Rosicrucian Writings Online


On Spiritual Appetite

 [From The Rosicrucian Digest June 1958]
 
 
ARE we to admit that spiritual appetite and its satisfactions are an evanescence, a portion of that eternal flux of things which belongs to the human consciousness as well as to the outside world; a something begotten of a previous, different state, and producing in its turn another mental condition, often its opposite? Assuredly in certain forms of the soul's desire there is . . . a to and fro, a coming and a vanishing. Plotinus speaks of having three times enjoyed the immediate vision of God; Jacob Behmen tells of a great experience in which "the triumph that was in my soul I can neither tell nor describe." But in all these instances, and one could multiply them indefinitely, we have ever repeated the old story of the ebb and flow. These highest reaches of the soul are but a moment in a life, which the memory alone retains. . . .
 
It is well known that the brain of a great scholar contains deep and crooked furrows, and hundreds of creases which do not appear in the brains of ordinary men. This means that mental toil is continually transforming and developing the tool which the mind works with. The soul is ever shaping its instrument. . . . We are in this respect the creators of ourselves. Every act of our will by which we respond to the celestial voices, by which we reject the lower and choose the higher, adds to the perfection of the instrument by which the heavens register themselves in us, broadens and deepens the channels along which flow the currents of spiritual power.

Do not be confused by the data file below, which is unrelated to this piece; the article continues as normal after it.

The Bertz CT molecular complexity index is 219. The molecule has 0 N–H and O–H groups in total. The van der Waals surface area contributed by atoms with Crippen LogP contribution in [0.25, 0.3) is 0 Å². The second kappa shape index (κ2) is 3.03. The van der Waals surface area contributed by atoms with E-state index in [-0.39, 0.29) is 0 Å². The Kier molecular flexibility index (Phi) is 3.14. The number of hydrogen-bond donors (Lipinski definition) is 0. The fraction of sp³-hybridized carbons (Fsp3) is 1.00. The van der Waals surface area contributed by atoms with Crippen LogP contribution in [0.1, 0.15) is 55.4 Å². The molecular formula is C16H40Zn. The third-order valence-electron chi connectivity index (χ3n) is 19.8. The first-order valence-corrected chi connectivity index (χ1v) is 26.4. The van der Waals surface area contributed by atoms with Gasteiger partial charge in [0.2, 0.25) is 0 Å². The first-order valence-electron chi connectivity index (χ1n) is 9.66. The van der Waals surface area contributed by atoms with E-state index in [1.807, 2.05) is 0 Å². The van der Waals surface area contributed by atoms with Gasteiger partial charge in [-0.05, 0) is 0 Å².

And that is not all. The spiritual appetite, as a vivid form of consciousness, we say, comes and goes. That of necessity. But what is to follow it? Shall a man, after a great inward realisation, come away, eat and drink, play with his children, listen to music, go to business and make money? Shall he, after divinest things have passed in his mind, fill it now with the thousand things which the world offers, and allow them in their turn to fire his ardour and to work on his will?
 
The mediaeval monk said "No." The modern man has learned better. For he discovers that God is in the world as well as above it, and that he will not even know God in all His aspects apart from a hearty use and enjoyment of His material manifestations. The "seeing all things in God" by which Malebranche sought to solve the metaphysical puzzle of perception, turned into "a seeing God in all things," becomes at once his life's joy and safeguard.
 
And in this sense the spiritual appetite, mutable as to its form, becomes in faithful souls an unchanging possession. They have the broadest range, for the Kingdom is infinite, but they will take nothing from the world, not its wealth, or power, or beauty, which does not yield Him who is Holiness and Love as the ground of their satisfactions. "Are you recollected?" Wesley was accustomed to ask of his followers. He meant, "were they in all their variety of pursuit aiming ever at the highest?" It is an excellent question for us all.
 
From Problems of Living, (p. 313)
By J. Brierley, London--1903
 
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Webmaster's Note: Problems of Living by J. Brierley is on-line and may be downloaded from here (external link).
 

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